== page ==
Howard Schultz is the quintessential corporate Democrat. As CEO of Starbucks, Schultz preached (and, arguably practiced) the gospel of “conscious capitalism” — a creed that insists corporations can do well for their shareholders, by doing good for the world. He supports a wide variety of progressive goals that do not involve taking money away from rich people — and even endorses a few that do. His bona fides as a “woke” billionaire are so robust, Hillary Clinton had reportedly planned to make him her Labor Secretary.
On Monday, Schultz resigned from the board of his coffee company, and signaled interest in a potential run for president. The coffee magnate has left his precise intentions for 2020 unclear — but he’s made his desire to influence the Democratic Party’s internal politics unambiguous.
In recent interviews, Schultz has argued that progressive Democrats have grown so rigidly ideological, they can no longer recognize basic political and policy realities.
He has also contended that the wealthiest nation in human history can’t afford to provide public health insurance to all of its citizens; that the national debt is a bigger threat to the United States than climate change; and that Democrats would be wise to demonstrate “leadership” to the electorate — by calling for cuts to Social Security and Medicare.
“It concerns me that so many voices within the Democratic Party are going so far to the left,” Schultz told CNBC Tuesday. “I say to myself, ‘How are we going to pay for these things,’ in terms of things like single payer [and] people espousing the fact that the government is going to give everyone a job. I don’t think that’s realistic.”
Schultz went on to say, “I think the greatest threat domestically to the country is this $21 trillion debt hanging over the cloud of America and future generations … The only way we’re going to get out of that is we’ve got to grow the economy, in my view, 4 percent or greater. And then we have to go after entitlements.”
In an interview with Time magazine earlier this year, Schultz argued that any fair-minded Democrat — or Republican — would reach this same conclusion, if they only left “their ideology outside the room and recognized that we’re here to walk in the shoes of the American people.”
But there’s nothing “realistic” or “non-ideological” about Schultz’s worldview. In fact, his ideological commitments are more detached from empirical and political reality than are those of the left-wing Democrats he decries.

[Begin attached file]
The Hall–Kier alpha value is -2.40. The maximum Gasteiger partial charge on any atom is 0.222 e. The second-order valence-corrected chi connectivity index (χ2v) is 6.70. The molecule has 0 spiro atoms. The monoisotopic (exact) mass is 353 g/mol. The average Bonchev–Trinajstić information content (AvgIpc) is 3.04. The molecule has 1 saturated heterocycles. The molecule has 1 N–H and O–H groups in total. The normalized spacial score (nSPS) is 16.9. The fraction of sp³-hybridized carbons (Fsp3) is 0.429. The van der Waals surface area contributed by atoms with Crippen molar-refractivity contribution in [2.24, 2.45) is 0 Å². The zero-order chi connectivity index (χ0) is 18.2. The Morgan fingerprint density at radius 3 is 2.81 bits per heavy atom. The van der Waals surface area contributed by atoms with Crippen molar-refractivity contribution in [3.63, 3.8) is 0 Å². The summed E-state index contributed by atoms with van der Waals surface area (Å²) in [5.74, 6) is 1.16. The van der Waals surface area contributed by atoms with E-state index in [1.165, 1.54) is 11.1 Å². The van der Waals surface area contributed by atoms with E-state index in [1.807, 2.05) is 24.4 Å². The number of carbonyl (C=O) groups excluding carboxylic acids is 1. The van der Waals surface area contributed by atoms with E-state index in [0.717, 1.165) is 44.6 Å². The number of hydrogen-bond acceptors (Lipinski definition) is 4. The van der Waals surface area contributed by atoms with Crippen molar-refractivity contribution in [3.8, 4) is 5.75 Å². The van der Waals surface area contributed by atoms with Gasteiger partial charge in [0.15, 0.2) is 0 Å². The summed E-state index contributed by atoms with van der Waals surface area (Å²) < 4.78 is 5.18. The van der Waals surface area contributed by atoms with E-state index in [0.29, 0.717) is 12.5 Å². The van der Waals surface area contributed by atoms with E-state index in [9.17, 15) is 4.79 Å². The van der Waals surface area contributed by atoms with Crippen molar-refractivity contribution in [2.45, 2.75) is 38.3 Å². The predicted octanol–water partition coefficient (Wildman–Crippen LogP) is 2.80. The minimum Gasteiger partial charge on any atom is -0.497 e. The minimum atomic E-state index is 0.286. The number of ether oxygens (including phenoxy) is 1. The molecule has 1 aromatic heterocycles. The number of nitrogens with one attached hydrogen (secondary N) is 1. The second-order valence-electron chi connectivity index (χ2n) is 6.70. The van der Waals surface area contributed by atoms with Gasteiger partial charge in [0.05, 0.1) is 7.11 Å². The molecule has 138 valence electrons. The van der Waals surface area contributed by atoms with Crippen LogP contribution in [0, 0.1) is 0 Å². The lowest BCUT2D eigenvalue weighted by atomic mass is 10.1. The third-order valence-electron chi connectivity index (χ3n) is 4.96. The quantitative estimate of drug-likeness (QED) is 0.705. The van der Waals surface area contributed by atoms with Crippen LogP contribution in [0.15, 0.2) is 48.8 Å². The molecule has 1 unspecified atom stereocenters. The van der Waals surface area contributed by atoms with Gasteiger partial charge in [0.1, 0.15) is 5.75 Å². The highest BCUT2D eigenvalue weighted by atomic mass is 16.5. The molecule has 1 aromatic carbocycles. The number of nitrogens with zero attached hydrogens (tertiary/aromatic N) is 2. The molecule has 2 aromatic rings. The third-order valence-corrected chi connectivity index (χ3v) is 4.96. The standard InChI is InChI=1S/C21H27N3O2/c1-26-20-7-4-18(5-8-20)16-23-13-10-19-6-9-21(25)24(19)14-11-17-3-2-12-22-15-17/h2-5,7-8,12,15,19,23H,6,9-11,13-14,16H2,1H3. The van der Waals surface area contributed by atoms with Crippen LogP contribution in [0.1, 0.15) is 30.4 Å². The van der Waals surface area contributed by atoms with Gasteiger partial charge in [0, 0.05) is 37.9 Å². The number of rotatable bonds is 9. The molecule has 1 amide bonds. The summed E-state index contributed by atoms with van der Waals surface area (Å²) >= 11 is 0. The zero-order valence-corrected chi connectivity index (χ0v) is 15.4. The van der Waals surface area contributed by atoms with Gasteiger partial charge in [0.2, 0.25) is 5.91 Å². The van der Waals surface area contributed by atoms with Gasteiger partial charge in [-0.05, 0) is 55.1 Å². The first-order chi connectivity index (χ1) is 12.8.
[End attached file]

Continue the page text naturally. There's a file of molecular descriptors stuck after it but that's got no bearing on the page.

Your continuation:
There is no mathematical reason why the U.S. government cannot “afford” single-payer health care. America has a higher per-capita GDP than Denmark, Canada, France, the United Kingdom, and virtually all other European and Asian nations that boast universal health insurance systems. The U.S. also has lower tax rates than most developed nations — and spends more on its military than China, Russia, Saudi Arabia, India, France, United Kingdom, and Japan combined. There is no question that America has the means to ensure that all of its residents have high-quality, affordable health care. The fact that the U.S. declines to do so is the product of political choices not technical necessities.
America does have a genuine problem with rising health-care costs. But keeping those costs off of Uncle Sam’s books doesn’t make them disappear. In fact, it likely makes them more of a problem: Single-payer systems have had a much easier time of containing costs than America’s has. (There are worthwhile arguments for the political merits of pursuing a strong public option over a rapid transition to single payer, but Schultz didn’t make one of those.)
Further, the idea that the national debt is the greatest domestic threat to the United States is nearly as indefensible. The U.S. government is not like a household or a business (although, plenty of businesses recognize the benefits of debt-financed investment) because it can print its own currency. And unlike Venezuela, our currency is backed by a vast and dynamic economy, and the largest military in world history. This makes our debt an exceptionally safe investment, in a world growing ever more crowded with savers desperate for a secure place to store their wealth. For this and other reasons, racking up $21 trillion of debt hasn’t prevented America from continuing to borrow money at near-zero interest rates. And there is little reason to expect those rates to spike rapidly at any point in the foreseeable future. Currently, America’s debt is equal to a little over 100 percent of its GDP. Japan, meanwhile, has debt equal to 250 percent of its GDP — and can still borrow money at virtually no cost.